It's probably no surprise that this is not my idea of a great way to spend the Fourth of July: blasting away at disembodied mannequin heads or making sieves of the fenders and quarter panels of an old Ford Thunderbird with vintage Thompson submachine guns and fully automatic M-16s.
I work for the St. Petersburg Times, organ of the Socialist Party, and want to take away everybody's guns. Right?
I like hunting, or the idea of it, especially plentiful game like deer. Shotguns and rifles have a purpose.
I can see why, say, a single woman in a rough neighborhood might feel the need for a handgun. I don't want to stop her from getting one, though I think there would be a lot less need if getting one weren't so easy.
Then we come to assault rifles, or, if you object to that term, military-style weapons, which as far as I can see just cater to the idea that decent, gun-owning people have to be ready to do battle with the rest of us.
"Criminals are in control,'' read one bumper sticker on a pickup at the Hernando Sportsman's Club annual Fourth of July Machine Gun Shoot.
No. They aren't. Our Sheriff's Office does a good job, and one thing I learned from covering it for several years — when the crime rate was higher than it is now — is that real killers are rare and usually victimize people they know.
So, that's what I really don't like about assault rifles: that they promote the ugly idea that we need to fear or intimidate our fellow citizens. If it were politically feasible, I'd love to see these weapons banned. (It's not, apparently, so please, AR-15 owners, spare me your outraged e-mails: you're not a persecuted minority.)
The Machine Gun Shoot takes this warrior-without-a-war mentality one step further. You get to hold and fire not just a semiautomatic knockoff of a mass killing machine, but the real thing.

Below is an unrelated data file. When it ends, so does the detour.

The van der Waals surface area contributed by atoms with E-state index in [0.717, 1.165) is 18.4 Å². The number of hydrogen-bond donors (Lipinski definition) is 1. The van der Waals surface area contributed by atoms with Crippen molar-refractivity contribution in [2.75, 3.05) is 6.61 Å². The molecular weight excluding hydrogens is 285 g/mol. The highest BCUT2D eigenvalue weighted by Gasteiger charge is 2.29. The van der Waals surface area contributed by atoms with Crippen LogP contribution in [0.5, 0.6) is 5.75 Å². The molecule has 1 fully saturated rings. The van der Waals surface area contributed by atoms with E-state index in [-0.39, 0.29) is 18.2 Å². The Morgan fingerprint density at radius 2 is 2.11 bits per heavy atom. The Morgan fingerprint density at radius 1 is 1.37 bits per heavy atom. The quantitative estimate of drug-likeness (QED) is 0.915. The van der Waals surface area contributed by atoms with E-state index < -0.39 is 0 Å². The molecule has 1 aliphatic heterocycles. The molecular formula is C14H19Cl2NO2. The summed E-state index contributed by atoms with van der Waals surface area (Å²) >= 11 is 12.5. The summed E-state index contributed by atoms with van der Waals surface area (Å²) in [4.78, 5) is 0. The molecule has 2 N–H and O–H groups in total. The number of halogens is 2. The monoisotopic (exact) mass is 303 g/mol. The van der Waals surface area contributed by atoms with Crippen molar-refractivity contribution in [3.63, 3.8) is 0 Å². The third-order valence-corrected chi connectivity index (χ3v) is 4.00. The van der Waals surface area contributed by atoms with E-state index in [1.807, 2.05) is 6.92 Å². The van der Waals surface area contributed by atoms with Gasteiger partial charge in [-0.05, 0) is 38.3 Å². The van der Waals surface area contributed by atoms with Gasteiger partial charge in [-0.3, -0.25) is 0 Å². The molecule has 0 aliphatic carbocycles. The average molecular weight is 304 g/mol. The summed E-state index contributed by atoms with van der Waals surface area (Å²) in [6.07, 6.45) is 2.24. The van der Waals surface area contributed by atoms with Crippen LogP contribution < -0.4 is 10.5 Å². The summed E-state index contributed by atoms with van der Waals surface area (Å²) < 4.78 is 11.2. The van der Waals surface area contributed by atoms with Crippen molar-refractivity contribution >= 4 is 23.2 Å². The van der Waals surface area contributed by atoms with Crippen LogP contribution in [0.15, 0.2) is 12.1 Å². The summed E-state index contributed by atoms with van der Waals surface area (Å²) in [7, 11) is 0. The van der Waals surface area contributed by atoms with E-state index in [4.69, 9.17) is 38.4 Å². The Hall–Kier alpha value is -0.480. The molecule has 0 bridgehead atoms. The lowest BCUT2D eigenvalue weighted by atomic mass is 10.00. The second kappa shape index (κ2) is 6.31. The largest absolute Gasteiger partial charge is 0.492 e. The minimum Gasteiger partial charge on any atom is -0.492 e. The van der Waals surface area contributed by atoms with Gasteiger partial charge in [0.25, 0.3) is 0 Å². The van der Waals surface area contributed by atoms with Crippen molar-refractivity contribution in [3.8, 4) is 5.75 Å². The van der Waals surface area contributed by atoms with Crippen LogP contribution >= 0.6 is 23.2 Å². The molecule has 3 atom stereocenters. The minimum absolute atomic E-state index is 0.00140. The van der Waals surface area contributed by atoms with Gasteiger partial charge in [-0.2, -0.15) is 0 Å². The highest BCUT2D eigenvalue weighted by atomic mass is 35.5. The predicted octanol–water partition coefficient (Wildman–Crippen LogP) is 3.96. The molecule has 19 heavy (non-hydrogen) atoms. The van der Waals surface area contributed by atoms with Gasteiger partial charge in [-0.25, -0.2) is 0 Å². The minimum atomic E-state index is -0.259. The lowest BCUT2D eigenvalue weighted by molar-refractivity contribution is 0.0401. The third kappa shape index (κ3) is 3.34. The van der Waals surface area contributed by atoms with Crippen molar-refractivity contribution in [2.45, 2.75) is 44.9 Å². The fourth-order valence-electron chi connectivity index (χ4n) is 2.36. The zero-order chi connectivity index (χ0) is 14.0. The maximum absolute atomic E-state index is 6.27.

Then I rolled up to the parking lot and revised my thinking, at least slightly.
I saw a line of people firing a mix of semi- and fully automatic weapons into a range backed by a sand embankment. I saw the shells pile up at their feet and several rows of spectators behind them.
It was deafening, dusty and — especially considering that the targets included plastic heads, old computer monitors painted with smiley faces and several shot-up cars (imagine Bonnie and Clyde's last Ford but with several times as many bullet holes) — somewhat gruesome.
But nobody was getting hurt. Everybody appeared to be having fun. And this being the Fourth of July, it seemed right that this free country should allow as many different kinds of fun as possible.
While working for another newspaper, I interviewed a gun store owner who was generous enough to let me fire a fully automatic AK-47. I learned that it is nearly impossible for an untrained shooter to keep machine-gun fire from spraying wildly out of control, and that unleashing all that power with a bend of your index finger is a thrill.
It took me a while on Saturday to find somebody willing to admit this.
Dave Gelbosis, senior executive officer of the club and owner of several machine guns, told me that fully automatic weapons are not much different from other expensive, impractical pieces of machinery.
The public sale of machine guns was outlawed in 1986, he said, meaning there are a small number in circulation nationwide, perhaps 100,000, and that because of this scarcity they often cost more than $10,000.
"I suppose it's just a neat thing to have — an expensive toy like a Harley or a boat,'' he said.
Neil Batelli of Jacksonville is a gun dealer who had an array of semiautomatic rifles spread out on a table, ready to be fired.
"It's more of a collection than anything,'' he said.
Finally, I talked to Charmaine Parrino of St. Petersburg, whose face was flushed with — well, probably, the brutal early afternoon sun — but also the rush from firing a few bursts from a Thompson gun.
"It's just exhilarating,'' she said. "Once you shoot, it gets in your blood. … I wished I'd joined the military, just for the excitement.''